Figure 3 – The goalkeeper’s position should enable him to have a good view of the ball, teammates and opponents.
The stance that the goalkeeper takes might prove to be the decisive factor in such situations. As seen in the image below, the goalkeeper’s position will enable him to get to the ball quickly and cover both the first post, mid post and second post areas. The goalkeeper should have a low centre of gravity with the weight of the body on the balls of feet.
Figure 4 – The first post (A), mid post (B) and second post areas (C) are well covered by the goalkeeper.
Timing the interception of the cross.
We have two servers on both flanks. One of them is positioned at a deeper position than the other. The one closest to the goal line plays out-swinging crosses while the other plays in-swinging crosses. Upon catching the ball the goalkeeper makes a few steps with it prior to serving it to one of the two servers on the opposite flank. We can progress the practice by placing mannequins where the goalkeeper is overloaded in taking the correct approach to attack the ball.
Dealing with in-swinging crosses played from deep positions.
In this practice we have a server on both sides who are positioned wide and higher than the edge of the penalty area. In the centre in front of the penalty area we have two centre backs lined up against two forwards and a goalkeeper. One of the servers plays an in-swinging cross for the goalkeeper to come out and deal with together with the help of the centre backs. Two mini goals can also be positioned for the defending team to attack should they win the ball. However in this practice if the defending team wins the ball they aim to play it quickly to the opposite server as if to launch a quick counter attack from the opponents’ weaker side. To overload this practice we can have the server playing crosses from various positions or by dribbling towards the goal line and playing cut back passes. We can also overload by adding another forward which further conditions us to be more precise on intercepting the ball. This will indeed require very good communication between the goalkeeper and the centre backs.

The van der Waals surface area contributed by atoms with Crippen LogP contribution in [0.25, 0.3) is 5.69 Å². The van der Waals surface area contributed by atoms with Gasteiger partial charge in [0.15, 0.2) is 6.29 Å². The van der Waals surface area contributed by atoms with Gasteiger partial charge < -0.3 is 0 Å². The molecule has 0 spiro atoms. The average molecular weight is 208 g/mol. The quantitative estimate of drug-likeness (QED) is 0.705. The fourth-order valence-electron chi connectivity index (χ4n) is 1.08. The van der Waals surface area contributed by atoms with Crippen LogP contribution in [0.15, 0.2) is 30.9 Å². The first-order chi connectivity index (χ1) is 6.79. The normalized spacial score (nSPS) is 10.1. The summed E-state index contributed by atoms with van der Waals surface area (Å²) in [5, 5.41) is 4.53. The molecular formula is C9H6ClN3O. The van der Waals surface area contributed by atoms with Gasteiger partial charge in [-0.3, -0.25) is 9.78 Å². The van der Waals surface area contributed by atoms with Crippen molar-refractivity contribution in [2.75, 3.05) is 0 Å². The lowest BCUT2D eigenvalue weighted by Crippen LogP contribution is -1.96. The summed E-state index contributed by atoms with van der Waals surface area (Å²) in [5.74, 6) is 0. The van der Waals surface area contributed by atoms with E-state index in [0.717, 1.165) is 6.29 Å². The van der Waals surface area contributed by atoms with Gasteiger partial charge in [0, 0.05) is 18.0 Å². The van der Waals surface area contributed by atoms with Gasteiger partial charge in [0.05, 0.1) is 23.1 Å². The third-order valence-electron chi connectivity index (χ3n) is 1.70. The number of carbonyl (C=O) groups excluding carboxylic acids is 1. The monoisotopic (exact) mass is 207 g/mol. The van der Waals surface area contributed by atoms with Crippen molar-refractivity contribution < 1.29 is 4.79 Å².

Dealing with in-swinging crosses played from deep positions.
We move on to more complex but more realistic contexts where communication between the goalkeeper and his teammates and the decision-making abilities of the players are to be further developed. In the situation above the full back (3) passes to the winger (11) and overlaps him to receive the return pass to play the cross. The practice is then repeated on the opposite flank. After a few repetitions we should build towards a higher level context which is closer to the realism and requirements of the game and especially of what is expected from our next opponent. Now we can have the winger either returning the ball to the full back to play the cross or himself cutting inside with the ball to take the shot or combine play with teammates inside the penalty area. The full back can also advance towards the goal line and play a cut back pass. The more we practice in situations where the goalkeeper and the defenders are faced with various situations the more we develop communication and this will lead to better decision-making and interceptions of the ball in the game.
By Philip Cauchi